Monday, April 4, 2011

Amanuensis Monday - Granville Moody Botkin Letter

This letter was written by Granville Moody BOTKIN and has been passed down by his descendents.  I received a copy recently from Al BOTKIN. 

There is a note at the top of this letter which reads:
"Copy of this story was given to Aunt Mabel BOTKIN by Granville Moody BOTKIN.  Aunt Mabel gave her copy to Aunt Sarah BOTKIN, who loaned it to me on this date to make copies of it"  Wayne BOTKIN, July 2, 19(51?)

ORIGIN OF THE BOTKIN FAMILY IN AMERICA
(By Granville Moody Botkin)
    
     The most vivid of my impressions concerning the American origin of the Botkin family was made by a conversation at my father's house between my grandfather, George Botkin, and his brother Richard, when the former was back from Illinois on a visit, and the latter was there making up my father's broom corn crop into brooms.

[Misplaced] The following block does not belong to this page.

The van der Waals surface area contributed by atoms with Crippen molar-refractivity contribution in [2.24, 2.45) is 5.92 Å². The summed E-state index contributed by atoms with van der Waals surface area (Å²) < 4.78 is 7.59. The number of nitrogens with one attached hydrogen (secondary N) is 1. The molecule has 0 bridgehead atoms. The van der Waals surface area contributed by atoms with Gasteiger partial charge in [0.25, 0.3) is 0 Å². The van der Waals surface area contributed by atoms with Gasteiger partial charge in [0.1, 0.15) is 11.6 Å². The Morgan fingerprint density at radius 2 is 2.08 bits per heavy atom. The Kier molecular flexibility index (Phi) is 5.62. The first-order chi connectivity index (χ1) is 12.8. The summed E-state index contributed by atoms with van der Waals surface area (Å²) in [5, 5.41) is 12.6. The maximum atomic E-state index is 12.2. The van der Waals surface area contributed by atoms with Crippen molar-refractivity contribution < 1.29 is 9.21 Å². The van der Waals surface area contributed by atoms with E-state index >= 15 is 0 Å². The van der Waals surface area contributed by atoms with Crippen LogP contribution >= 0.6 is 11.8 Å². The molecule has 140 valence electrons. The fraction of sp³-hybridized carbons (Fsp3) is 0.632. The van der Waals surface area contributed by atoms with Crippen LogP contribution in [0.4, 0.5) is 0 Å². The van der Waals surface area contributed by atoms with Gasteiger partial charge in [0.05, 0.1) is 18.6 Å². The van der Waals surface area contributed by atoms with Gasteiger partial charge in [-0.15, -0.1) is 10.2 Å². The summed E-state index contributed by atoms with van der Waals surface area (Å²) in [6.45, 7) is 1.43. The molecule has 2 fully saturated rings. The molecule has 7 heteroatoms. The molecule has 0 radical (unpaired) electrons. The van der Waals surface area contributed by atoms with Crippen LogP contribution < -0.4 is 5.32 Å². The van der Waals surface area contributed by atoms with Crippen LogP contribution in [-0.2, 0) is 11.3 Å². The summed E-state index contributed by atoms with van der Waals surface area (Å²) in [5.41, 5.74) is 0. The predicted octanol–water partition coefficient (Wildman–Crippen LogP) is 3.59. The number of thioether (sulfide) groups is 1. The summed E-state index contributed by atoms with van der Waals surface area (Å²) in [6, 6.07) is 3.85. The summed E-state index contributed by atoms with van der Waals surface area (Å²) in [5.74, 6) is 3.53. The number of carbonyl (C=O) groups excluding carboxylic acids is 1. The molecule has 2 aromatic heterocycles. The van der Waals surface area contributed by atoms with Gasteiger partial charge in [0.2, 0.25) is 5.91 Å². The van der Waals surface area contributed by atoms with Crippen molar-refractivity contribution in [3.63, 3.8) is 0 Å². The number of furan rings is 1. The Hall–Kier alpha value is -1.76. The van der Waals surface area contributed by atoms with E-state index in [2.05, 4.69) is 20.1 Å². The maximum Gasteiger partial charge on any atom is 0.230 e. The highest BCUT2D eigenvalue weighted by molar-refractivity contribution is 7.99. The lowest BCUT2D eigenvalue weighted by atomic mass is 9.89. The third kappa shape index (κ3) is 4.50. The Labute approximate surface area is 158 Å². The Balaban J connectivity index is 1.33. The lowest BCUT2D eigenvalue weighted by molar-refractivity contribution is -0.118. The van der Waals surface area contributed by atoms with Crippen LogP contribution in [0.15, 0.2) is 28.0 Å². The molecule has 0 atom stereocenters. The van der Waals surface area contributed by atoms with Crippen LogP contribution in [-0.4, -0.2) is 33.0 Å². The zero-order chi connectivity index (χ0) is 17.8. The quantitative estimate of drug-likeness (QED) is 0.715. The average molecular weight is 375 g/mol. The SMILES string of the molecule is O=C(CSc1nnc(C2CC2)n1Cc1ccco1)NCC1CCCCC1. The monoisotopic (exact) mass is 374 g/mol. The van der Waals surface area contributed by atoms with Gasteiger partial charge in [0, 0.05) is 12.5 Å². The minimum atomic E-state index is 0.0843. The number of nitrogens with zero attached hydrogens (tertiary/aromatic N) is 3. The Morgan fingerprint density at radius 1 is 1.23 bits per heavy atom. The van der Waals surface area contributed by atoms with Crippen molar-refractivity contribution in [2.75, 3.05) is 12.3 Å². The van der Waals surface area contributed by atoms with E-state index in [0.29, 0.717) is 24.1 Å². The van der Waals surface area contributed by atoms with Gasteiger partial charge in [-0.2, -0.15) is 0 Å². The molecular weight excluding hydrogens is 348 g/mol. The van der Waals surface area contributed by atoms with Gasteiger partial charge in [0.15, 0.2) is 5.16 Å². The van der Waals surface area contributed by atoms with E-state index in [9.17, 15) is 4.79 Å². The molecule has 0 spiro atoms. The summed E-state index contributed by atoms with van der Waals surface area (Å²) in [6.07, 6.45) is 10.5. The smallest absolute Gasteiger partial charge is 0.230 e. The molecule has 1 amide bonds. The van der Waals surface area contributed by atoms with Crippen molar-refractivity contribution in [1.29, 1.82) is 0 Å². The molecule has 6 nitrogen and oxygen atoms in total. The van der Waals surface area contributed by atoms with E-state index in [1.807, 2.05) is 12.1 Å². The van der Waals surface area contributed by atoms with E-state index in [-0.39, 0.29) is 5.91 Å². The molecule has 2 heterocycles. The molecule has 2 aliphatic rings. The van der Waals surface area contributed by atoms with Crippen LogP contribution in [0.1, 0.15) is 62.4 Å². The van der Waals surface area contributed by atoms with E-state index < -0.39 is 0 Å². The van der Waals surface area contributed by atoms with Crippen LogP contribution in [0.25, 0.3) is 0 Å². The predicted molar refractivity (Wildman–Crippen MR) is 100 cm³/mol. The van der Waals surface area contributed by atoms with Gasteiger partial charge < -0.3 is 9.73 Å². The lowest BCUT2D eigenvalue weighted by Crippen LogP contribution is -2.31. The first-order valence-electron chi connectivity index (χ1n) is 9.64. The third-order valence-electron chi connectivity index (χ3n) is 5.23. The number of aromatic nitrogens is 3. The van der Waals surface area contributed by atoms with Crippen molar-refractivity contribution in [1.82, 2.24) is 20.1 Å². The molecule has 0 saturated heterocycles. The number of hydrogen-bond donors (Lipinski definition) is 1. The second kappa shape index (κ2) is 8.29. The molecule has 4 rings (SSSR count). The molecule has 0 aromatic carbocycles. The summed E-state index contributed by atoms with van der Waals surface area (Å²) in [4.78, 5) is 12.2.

In these early years of my life the only book that could interest me a "History of the French & Indian War".  In fact, it was the only book, I think, that was about the place except the Bible and an old "Buck-wheat Note" songbook.  I had been reading about the slaughter of General Braddock's army, and the noble and courageous action of Col. George Washington and hsi Virginia Riflemen, and had imbibed therefrom the idea that the Virginians did all the fighting that was done.  Some how or other that subject came up in the hearing of Grandfather and Uncle Richard, whereup they corrected that false impressino of mine.  In doing so they related the following story in substance.

     In one of the Britian regiments (the 47th or 54th - I cAnnot be certain now) was a Company made up of young men from the north part of Ireland.  Among them were the two brothers, Charles and George Botkin, the former being my Great-grandfather, and the father of the George and Richard to whom I was listening.